Thursday, March 27, 2008

Another New Interview with JKR
One Adeel Amini was lucky enough to catch up with Mrs. Rowling, and have a few questions answered. You can catch the full interview HERE. Below are some excerpts.

At this stage in her life, then, almost a year on from the publication of the final book, what does she miss more – Harry Potter or her anonymity? There is a long pause before she answers. “That’s a very excellent question. No one’s ever asked me that.” She pauses to think once more while I revel in the briefest moment of self-satisfaction.
At the risk of sounding pushy and insensitive, I insist on an answer for my earlier question. “Right now I miss Harry more,” she declares. “I do. I miss him as a character, but the interesting thing is he was never the most popular character in the books. In fact there was a poll a while ago and something like 2% of readers said that Harry was their favourite character. There are much more obvious characters to love: Hagrid, Ron, everyone loves Ron. I mean, who doesn’t like Ron…
Is Harry her favourite? “Um, he’s up there, because he’s my hero so clearly I would. But he’s not always likeable but I think that’s right. He’s an angry person – but he would be!
It would be nonsensical to think that this poor 15 year-old boy who’s repeatedly saving the world, with no gratitude whatsoever,” - the laugher turns more raucous at this point - “wouldn’t at some point think, ‘Why do I have to do this? Why does it have to be me?’ So yeah, he does have a lot of angst and he certainly does take it out on his friends but something about Harry is that he has no one else to take it out on.

Rowling has stated many times that she hasn’t always been happy with her work, a natural thought no doubt for any creative personality. Is there anything that she would go back and change?There are two books I would go back and do a good Director’s Cut on: Goblet of Fire and Order of the Phoenix. Order of the Phoenix is definitely overlong but, like Chamber of Secrets, they’re both transitional chapters in the overall story, so information has to be given in both of them, and Harry has to visit places in both of them. Now that seven’s out you can see that he had to have gone to the Ministry of Magic, he had to know that there was a Basilisk under the school, there were certain things he had to know and information he had to get and so in a series like that you do end up with transitional chapters. Phoenix should have been tightened up. I was in a state of advanced exhaustion when I was writing that, I was very heavily pregnant as I came to the end of it and I just ran out of energy. It definitely needs a clean-up job.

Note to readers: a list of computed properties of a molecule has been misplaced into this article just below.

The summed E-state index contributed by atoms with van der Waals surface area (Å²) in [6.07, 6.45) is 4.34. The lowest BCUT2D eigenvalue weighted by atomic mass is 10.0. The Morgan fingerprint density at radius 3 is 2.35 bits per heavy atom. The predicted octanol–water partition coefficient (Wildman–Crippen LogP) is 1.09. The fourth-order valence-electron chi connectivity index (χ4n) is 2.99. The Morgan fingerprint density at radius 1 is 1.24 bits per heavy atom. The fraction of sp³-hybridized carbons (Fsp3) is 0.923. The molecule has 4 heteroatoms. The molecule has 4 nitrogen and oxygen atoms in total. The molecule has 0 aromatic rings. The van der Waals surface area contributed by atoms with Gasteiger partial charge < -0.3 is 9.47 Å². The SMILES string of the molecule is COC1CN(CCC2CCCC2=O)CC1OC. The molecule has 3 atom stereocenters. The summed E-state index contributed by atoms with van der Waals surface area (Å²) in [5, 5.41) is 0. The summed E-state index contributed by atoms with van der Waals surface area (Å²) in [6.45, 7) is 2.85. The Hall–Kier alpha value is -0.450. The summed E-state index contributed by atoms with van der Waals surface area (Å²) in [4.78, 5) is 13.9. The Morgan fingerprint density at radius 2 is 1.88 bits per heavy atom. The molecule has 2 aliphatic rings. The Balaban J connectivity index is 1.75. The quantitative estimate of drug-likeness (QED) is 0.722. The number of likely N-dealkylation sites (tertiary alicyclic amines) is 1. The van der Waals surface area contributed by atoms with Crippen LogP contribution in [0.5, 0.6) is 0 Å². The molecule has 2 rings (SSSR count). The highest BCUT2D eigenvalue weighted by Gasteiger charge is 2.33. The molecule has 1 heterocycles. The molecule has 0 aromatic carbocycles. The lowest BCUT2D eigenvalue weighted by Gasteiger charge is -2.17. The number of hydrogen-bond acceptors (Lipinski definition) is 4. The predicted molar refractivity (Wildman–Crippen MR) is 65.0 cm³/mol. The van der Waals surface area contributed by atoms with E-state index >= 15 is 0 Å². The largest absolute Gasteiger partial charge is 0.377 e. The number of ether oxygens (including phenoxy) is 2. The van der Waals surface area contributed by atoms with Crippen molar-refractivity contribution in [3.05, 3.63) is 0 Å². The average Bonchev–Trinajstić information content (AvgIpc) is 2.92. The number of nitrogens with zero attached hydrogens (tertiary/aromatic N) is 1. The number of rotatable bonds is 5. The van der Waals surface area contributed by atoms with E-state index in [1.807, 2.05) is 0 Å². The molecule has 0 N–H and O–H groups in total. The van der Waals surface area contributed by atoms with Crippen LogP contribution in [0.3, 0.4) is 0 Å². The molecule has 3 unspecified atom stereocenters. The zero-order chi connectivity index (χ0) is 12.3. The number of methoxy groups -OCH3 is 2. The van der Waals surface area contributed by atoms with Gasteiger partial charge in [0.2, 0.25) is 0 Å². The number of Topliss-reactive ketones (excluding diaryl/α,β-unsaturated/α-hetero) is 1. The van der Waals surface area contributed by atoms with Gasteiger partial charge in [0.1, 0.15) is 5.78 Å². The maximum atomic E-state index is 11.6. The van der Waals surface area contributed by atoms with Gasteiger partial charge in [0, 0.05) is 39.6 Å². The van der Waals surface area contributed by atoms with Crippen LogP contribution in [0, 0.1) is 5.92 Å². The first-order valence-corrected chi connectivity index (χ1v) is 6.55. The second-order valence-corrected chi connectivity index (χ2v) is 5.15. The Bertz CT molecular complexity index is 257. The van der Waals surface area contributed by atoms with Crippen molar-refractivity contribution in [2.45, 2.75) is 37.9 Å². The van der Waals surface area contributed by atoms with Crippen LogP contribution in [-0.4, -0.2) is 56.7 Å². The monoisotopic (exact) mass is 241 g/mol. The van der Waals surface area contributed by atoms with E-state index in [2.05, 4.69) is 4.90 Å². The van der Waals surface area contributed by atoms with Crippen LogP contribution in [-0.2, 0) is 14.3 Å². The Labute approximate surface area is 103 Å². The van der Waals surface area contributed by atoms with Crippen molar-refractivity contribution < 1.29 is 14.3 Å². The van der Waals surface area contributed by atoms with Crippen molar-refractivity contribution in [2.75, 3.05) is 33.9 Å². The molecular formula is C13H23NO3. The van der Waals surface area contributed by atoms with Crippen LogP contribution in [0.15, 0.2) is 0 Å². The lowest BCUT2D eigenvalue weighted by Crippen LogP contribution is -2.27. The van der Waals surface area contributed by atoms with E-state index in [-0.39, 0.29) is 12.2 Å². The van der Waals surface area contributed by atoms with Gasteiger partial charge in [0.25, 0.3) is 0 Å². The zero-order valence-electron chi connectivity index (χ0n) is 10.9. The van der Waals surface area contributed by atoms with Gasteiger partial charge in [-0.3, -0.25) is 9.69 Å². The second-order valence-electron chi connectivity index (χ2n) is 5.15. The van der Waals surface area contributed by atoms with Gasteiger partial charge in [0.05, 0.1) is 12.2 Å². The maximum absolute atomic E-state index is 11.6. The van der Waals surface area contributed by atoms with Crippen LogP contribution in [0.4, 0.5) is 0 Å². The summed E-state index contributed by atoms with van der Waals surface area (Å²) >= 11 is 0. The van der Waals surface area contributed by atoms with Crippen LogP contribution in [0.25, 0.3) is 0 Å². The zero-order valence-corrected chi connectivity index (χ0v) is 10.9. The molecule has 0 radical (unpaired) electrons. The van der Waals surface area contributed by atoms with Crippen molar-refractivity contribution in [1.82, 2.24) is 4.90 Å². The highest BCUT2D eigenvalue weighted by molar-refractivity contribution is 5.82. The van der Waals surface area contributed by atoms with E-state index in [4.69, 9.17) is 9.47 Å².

Has she read any of the books again?The only one I’ve gone back and re-read since publication is the seventh book, which is my favourite.” Rowling had apparently planned the ending very early on, shortly after the genesis of the entire series. “Yes, that’s the point to which I was working for 17 years so of course it was going to be a big cathartic experience and I’d given a lot of thought to it. But also it was immensely liberating not to be writing a school story any more, just to get them out of Hogwarts, even though I love Hogwarts. You probably good squeeze a good few more stories out of Hogwarts, there’s so much there but the constraints that a school timetable places upon your characters are huge. And never having to write another Quidditch match,” she laughs. “The thing that will keep me away from Hogwarts for the next generation is having to do blummin’ Quidditch again unless I decide my hero this time can’t play Quidditch. Then he can go have adventures while someone else is playing Quidditch!

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